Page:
Since humans left Africa less than a hundred thousand years ago there has been a staggering explosion of cultures. What caused this blooming of diversity? Why are there so many mutually incomprehensible languages, even within small territories? Why do we rejoice in rituals, wrap ourselves in flags, or define ourselves in opposition to others? In "Wired for Culture" Mark Pagel, one of the world's leading experts on human development, shows how our facility for culture is the key to our success as a species. Humans are usually seen as differing from other animals because of our inherent traits of consciousness, language and intelligence. But Mark Pagel shows we've had it the wrong way round. Many of these things would not exist without our propensity for culture - our ability to co-operate in small tribal societies, enabling us to pass on knowledge, beliefs and practices so that we prospered while others declined. Mark Pagel's extraordinary history of the role of culture in natural selection shows how humans developed a mind that is hardwired for culture - so that it has outstripped our genes in determining who we are, how we think and speak, who we love and kill - and how it equips us for the challenges of life in the modern world. Weaving together evolutionary biology, anthropology, natural history, philosophy and Pagel's years of observing human behaviour around the globe, this extraordinary book sheds light on everything from art, morality and affection to jealousy, self-interest and prejudice. It will change how we view ourselves, not just as individuals, but within the wider story of our species.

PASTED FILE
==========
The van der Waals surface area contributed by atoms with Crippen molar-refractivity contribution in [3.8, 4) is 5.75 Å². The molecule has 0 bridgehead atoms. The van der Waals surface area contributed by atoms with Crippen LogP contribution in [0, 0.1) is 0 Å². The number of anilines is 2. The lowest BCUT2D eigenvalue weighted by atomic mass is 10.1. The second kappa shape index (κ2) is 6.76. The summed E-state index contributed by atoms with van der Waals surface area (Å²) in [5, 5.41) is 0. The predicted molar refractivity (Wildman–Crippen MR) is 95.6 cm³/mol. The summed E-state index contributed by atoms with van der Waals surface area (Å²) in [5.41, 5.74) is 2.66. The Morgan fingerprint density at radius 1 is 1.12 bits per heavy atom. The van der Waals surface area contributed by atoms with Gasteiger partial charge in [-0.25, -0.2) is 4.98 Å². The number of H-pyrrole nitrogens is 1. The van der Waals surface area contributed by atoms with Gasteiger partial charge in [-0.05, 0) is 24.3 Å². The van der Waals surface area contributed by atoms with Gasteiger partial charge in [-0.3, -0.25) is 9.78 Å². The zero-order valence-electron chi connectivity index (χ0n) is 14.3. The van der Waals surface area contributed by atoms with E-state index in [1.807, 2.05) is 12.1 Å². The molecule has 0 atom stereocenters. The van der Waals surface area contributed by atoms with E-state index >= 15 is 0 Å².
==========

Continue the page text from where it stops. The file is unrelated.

About Mark D. Pagel
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Published March 1, 2012
by Allen Lane.
Political & Social Sciences, Nature & Wildlife, Science & Math.